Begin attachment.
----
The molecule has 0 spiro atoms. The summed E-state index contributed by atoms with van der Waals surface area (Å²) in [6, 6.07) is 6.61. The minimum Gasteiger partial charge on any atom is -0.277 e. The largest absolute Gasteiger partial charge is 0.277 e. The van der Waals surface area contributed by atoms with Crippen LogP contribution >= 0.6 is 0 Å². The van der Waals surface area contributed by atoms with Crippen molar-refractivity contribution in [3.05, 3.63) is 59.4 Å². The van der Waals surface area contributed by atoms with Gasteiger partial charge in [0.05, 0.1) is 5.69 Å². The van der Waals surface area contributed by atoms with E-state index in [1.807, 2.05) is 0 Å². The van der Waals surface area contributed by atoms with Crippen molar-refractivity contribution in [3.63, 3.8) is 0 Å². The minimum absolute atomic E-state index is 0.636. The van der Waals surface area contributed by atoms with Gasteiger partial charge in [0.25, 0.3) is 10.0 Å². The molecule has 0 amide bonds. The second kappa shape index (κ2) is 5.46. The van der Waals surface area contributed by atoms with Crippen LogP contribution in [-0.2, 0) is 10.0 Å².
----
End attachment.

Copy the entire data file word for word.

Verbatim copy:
The molecule has 0 spiro atoms. The summed E-state index contributed by atoms with van der Waals surface area (Å²) in [6, 6.07) is 6.61. The minimum Gasteiger partial charge on any atom is -0.277 e. The largest absolute Gasteiger partial charge is 0.277 e. The van der Waals surface area contributed by atoms with Crippen LogP contribution >= 0.6 is 0 Å². The van der Waals surface area contributed by atoms with Crippen molar-refractivity contribution in [3.05, 3.63) is 59.4 Å². The van der Waals surface area contributed by atoms with Gasteiger partial charge in [0.05, 0.1) is 5.69 Å². The van der Waals surface area contributed by atoms with E-state index in [1.807, 2.05) is 0 Å². The van der Waals surface area contributed by atoms with Crippen molar-refractivity contribution in [3.63, 3.8) is 0 Å². The minimum absolute atomic E-state index is 0.636. The van der Waals surface area contributed by atoms with Gasteiger partial charge in [0.25, 0.3) is 10.0 Å². The molecule has 0 amide bonds. The second kappa shape index (κ2) is 5.46. The van der Waals surface area contributed by atoms with Crippen LogP contribution in [-0.2, 0) is 10.0 Å².